When the sun also rises, he goes west with the night––
never seeing sunlight when it is at its height.
Books, paintings and poetry are the edge of man.
We have not seen the whole of him. In fact, we never can.
It is the face behind the face by which he must be gauged–
that face we never see at all if he keeps it caged.

We have the full cupboard of life, although it is not free;
and this world of the makers (whoever they might be)
is ours to pick and choose from, though we must pay the price
when we add our unique nature to others’ sage advice.
Our lives are jigsaw puzzles that each of us must solve
to form a different picture as our lives slowly evolve.

Reading adventure stories of someone else’s strife
cannot compensate us for an empty life.
Revolution from within cannot be won by reading.
To use The Joy of Cooking also takes some kneading.
Dust on my heart collecting–every year there’s more.
A little life is not enough. I must open the door.

We need new names and faces, some are heard to confess,
so who we are inside of them, no one will ever guess.
The husband’s secret shared only with the woman upstairs,
is someone else’s love story. Nobody really cares.
There is a village in the sun. I keep my real life there;
and someday, someday maybe I’ll join it if I dare.

 

http://www.napowrimo.net/day-ten-4/

Vocabulary Lesson: The 7 Word Challenge

https://7words2inspire.wordpress.com/2015/09/26/word-list-week-4/ Write a story or poem making use of as many of these words as you wish: (oneiric cigar shenanigans cold-cocked finish sun-dried knickers) To save you the bother of checking them off, I’ll tell you I used them all—in order. The unbelievers can check them off anyway if they wish.

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                                              Vocabulary Lesson

She was more than irritated. Pissed, really, as she thumbed through the dictionary in search of the word “oneiric.” Any word that needed to be looked up didn’t belong in a “Dear Jane” letter anyway–as though to the very end he was trying to demonstrate his superiority—her inferiority.

Fuck! She slammed the dictionary to the floor, picked up the half-smoked cigar he’d left in the ashtray last night, relit it and surveyed the new paper cut on her index finger. Just one more of his shenanigans, she thought. Right after he’d cold-cocked her with the news that he and she were finished—that he was leaving her FOR HER MOTHER!!!!!!, he’d lit up his Cubano for one more puff before grinding it out and handing her this letter, telling her not to open it until he’d gone.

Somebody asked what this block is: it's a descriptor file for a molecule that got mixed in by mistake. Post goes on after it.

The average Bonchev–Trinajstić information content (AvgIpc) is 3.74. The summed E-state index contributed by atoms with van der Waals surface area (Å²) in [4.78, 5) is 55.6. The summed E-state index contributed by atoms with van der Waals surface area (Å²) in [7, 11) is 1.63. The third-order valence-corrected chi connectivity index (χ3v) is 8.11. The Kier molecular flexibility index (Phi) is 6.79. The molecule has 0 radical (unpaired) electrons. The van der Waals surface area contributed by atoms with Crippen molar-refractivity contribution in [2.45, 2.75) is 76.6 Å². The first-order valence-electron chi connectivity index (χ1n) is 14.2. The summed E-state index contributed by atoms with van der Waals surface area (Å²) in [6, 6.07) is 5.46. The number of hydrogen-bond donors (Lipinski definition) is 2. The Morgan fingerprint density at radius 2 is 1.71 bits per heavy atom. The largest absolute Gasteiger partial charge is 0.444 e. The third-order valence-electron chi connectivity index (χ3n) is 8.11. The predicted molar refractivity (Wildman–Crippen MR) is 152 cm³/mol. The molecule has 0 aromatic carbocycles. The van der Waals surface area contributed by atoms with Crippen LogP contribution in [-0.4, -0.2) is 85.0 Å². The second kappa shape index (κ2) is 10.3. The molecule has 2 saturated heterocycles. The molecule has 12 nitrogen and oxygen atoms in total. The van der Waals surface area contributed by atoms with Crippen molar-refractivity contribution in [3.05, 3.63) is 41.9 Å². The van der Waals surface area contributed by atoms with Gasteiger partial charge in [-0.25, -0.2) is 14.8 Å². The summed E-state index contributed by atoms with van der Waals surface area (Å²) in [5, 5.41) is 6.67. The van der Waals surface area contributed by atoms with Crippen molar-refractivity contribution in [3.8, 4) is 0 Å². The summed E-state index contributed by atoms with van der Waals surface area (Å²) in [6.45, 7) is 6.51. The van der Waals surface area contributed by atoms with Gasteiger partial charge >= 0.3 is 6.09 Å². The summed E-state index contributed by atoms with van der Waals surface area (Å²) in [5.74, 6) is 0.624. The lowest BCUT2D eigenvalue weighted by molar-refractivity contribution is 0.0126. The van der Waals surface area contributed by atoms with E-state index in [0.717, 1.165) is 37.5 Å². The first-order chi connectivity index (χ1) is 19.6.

His finish had been pretty much like their beginning—with him ending up on the floor. But this time she was standing over him rather than lying on top of him. Idly, she flicked an ash into his open mouth, hitting him squarely on his tongue. The sun-dried blood on his lip looked like the smudge of a lover’s lipstick. Around his head were the remains of the crystal candlestick her mother had given them for their wedding.  She sucked at the paper cut, then at the gash across her palm that she had gotten from a shard of the candlestick that had taken a far smaller part out of her than it had out of him.

Far away in the kitchen, the phone rang and rang. Probably her mother. Well, let her get her knickers in a bunch waiting for him. Let her think (for as long as she could put off coming to investigate) that her daughter had reclaimed her property. She was in possession for now and everyone knew possession was 9/10ths of the law. She took another long draw before examining her wounds again.

Then, her curiosity getting the better of her, she moved back to the dictionary to thumb through the o’s. When she’d found the word, she chuckled and looked back at her lost love. Gone from this world, but no one would ever know it if she just shut his jaw and wiped off the bloodstain. As a matter of fact, he’d look downright oneiric!


I
f you want to join in the fun, post your story or poem HERE.

https://eternityinabox.wordpress.com/2015/09/26/word-list-for-week-4-submit-your-creativity-to-7-words/

The Proposal

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    Owen “Beleaguered” Servant provided this quote for my next poetry prompt:
    “How quick come the reasons for approving what we like.” – Jane Austen

    The Proposal

    How did you make your way into my heart?
    Quick, tell the answer before we next part.
    Come into my comfort, then comfort me back.
    The way of the pair beats the way of the pack.
    Reasons are given for all that we do–
    For the ways that we love and the ways that we woo.
    Approving my actions in loving you is
    What wins you my love and wins you this kiss.
    We swear to each other that we will be true
    Like all the lovers in storybooks do.

    Like brides and their bridegrooms and lieges and kings,
    We shall swear our obeisance and seal it with rings.
    What others have done is what we will do.
    Approving tradition will make one of two.
    For the rest of our lives, if they revile and chide us,
    Reason’s not the only thing that will guide us.
    The love we keep strong will keep us together.
    Come be my steed, and I’ll be thy tether.
    Quick, take my hand and give me thy pledge.
    How we’ll kiss in the meadow and roll in the sedge.